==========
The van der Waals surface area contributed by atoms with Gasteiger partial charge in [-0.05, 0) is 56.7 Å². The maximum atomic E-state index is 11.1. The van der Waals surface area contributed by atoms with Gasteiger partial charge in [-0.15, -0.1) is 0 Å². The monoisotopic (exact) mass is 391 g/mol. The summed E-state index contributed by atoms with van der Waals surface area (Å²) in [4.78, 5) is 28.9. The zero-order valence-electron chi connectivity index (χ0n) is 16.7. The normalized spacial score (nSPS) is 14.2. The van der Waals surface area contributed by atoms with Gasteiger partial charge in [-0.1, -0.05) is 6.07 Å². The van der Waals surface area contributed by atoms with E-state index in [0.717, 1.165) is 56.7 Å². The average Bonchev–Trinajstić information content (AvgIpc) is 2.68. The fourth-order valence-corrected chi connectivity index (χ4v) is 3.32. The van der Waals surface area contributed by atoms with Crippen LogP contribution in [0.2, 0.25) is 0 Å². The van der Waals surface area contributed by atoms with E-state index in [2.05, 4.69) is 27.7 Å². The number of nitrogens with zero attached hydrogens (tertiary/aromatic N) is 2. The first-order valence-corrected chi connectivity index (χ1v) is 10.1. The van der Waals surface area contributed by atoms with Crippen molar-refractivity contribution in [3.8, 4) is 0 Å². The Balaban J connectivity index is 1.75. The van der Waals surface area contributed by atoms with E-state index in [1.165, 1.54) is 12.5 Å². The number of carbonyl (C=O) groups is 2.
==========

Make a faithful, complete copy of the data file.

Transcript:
The van der Waals surface area contributed by atoms with Gasteiger partial charge in [-0.05, 0) is 56.7 Å². The maximum atomic E-state index is 11.1. The van der Waals surface area contributed by atoms with Gasteiger partial charge in [-0.15, -0.1) is 0 Å². The monoisotopic (exact) mass is 391 g/mol. The summed E-state index contributed by atoms with van der Waals surface area (Å²) in [4.78, 5) is 28.9. The zero-order valence-electron chi connectivity index (χ0n) is 16.7. The normalized spacial score (nSPS) is 14.2. The van der Waals surface area contributed by atoms with Gasteiger partial charge in [-0.1, -0.05) is 6.07 Å². The van der Waals surface area contributed by atoms with E-state index in [0.717, 1.165) is 56.7 Å². The average Bonchev–Trinajstić information content (AvgIpc) is 2.68. The fourth-order valence-corrected chi connectivity index (χ4v) is 3.32. The van der Waals surface area contributed by atoms with Crippen LogP contribution in [0.2, 0.25) is 0 Å². The van der Waals surface area contributed by atoms with E-state index in [2.05, 4.69) is 27.7 Å². The number of nitrogens with zero attached hydrogens (tertiary/aromatic N) is 2. The first-order valence-corrected chi connectivity index (χ1v) is 10.1. The van der Waals surface area contributed by atoms with Crippen molar-refractivity contribution in [3.8, 4) is 0 Å². The Balaban J connectivity index is 1.75. The van der Waals surface area contributed by atoms with E-state index in [1.165, 1.54) is 12.5 Å². The number of carbonyl (C=O) groups is 2.